An enormous swath of the central Great Lakes region from Michigan through Pennsylvania and Maine was stymied by an epic ice storm just a few months ago.
While we knew it was coming, only a couple of degrees make the difference between rain and ice and snow. This storm went all ice in Michigan – cutting power to nearly 381,000 households, many for a week or longer.
It was the worst ice storm in Michigan in 10 years, and the worst-ever storm during the lead-up to Christmas. Which unleashed its own set of issues and hasty re-arrangements.
In our neighborhood, ice began pelting the roof about 8 p.m. and continued through the night. About 3:45 a.m., I heard the first “gunshot.” Then another, and another.
I got out of bed briefly to turn up the heat before the furnace went out (which it did) and saw the sky turning red and bluish. Sleepy and thinking that was an odd thunderstorm, I later learned that was electricity arcing out of ice-popped circuits.
Apparently at about that time of the early morning, the ice became more than the trees in my neighborhood could bear and dozens upon dozens of branches began snapping under the weight of the ice and a stiff wind.
Branches would continue to snap off for the next day, and temperatures dipped well below freezing. No sun appeared to melt off the ice.
Three months later, the signs of damage are still very evident including these photos taken in late April. Piles of cut branches are stacked street-side, and large trees will show snapped limbs for years – a reminder of just how savage nature can be.
s are not taking any new clients for 2014, as the deformed trees of their existing client base will take up the rest of this year! And many of us just got done cutting down trees killed by the ash borer.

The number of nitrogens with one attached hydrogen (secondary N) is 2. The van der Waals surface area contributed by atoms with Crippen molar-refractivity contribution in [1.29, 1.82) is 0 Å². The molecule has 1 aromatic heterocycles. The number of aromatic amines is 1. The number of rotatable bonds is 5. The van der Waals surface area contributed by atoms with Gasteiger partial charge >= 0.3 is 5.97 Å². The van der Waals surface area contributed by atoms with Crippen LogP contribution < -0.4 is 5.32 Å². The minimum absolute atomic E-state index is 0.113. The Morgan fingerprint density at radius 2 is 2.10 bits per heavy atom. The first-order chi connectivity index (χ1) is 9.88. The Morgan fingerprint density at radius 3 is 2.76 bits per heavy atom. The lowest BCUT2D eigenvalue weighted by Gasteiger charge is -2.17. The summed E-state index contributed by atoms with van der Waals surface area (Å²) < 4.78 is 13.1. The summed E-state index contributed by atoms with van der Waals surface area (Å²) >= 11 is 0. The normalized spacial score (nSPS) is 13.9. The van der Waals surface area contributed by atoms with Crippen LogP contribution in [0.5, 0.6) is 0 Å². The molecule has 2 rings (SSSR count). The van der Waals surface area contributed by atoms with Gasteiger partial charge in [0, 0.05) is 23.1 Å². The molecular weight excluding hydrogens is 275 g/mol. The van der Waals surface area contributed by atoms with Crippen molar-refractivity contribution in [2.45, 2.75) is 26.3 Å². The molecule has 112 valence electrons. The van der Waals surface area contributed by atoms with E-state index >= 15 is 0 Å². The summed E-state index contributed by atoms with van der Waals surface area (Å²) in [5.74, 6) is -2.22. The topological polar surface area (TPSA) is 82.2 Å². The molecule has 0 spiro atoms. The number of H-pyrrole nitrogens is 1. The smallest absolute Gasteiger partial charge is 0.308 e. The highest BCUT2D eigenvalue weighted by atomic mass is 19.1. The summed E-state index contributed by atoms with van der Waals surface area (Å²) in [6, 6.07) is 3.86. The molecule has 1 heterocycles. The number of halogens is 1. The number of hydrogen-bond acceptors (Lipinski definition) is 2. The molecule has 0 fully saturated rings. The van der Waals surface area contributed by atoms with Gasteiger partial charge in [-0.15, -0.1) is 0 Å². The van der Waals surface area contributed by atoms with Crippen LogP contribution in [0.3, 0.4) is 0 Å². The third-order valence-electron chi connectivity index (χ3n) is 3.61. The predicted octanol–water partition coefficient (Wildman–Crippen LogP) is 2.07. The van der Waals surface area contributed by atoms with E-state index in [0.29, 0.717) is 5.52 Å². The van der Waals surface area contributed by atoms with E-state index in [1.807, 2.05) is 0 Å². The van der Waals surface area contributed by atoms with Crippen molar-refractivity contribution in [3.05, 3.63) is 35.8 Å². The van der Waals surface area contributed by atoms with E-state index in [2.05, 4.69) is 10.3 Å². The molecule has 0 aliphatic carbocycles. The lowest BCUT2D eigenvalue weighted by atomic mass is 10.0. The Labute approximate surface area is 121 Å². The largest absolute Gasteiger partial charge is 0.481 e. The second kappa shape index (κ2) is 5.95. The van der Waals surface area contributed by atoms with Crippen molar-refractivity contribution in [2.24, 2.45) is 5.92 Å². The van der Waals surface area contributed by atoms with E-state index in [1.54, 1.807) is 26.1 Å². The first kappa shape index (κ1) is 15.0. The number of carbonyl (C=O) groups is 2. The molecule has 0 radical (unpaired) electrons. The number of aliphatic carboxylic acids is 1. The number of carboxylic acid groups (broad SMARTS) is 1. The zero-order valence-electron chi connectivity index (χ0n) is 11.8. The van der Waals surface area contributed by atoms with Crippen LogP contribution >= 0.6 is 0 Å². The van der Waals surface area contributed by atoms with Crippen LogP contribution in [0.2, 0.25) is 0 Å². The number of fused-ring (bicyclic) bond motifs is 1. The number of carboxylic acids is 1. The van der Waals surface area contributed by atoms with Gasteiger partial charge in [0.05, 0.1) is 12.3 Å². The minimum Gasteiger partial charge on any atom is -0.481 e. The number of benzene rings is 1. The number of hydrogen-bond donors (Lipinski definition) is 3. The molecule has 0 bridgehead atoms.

So if you have ice-damaged trees, what should you do?
It’s always a good idea to use pruners or a sharp pruning saw to re-cut branches that are peeled, twisted or jagged. Clean, straight cuts always heal best.
Many people like to use thick, black pruning paint to seal these wounds – but horticulturally speaking, it’s really not necessary.
Some trees, especially birches, elm and yellowwood are likely to “bleed” from these jagged wounds. That means sap will pour out excessively during the spring sap run until later in the season when they will heal the rift.
There’s not much you can do about that. The open flow of sap could prove attractive to insects, and consulting an arborist may prove a smart move to avoid additional damage from insects, disease or virus.
Whenever branches are over your head, and especially when a broken branches is balanced in mid-air, you should contact a professional tree trimmer. Getting the branches down is trickier than it looks, and even a glancing blow from a falling branch – tomorrow or in 2 days or 2 weeks or 2 years – could kill you or any children playing beneath them.
When the number or placement of broken branches creates an unbalanced shape in a tree, it is probably worthwhile to fell the entire tree and plant over. The tree may never regain its natural, symmetrical shape or may be unsound.
Also use this occasion to consider any trees around the utility wires, including young ones that haven’t yet grown up into this space but are likely to. While we would all like to say it’s the utility company’s responsibility to trim the trees, you can save yourself a lot of grief by removing trees and branches that are likely to interfere with your power and telephone lines in the future.
For the ice storm of 2014, the landscape clean-up will probably last a couple of years. Most of the trees will survive, but it’s up to you to decide if they should.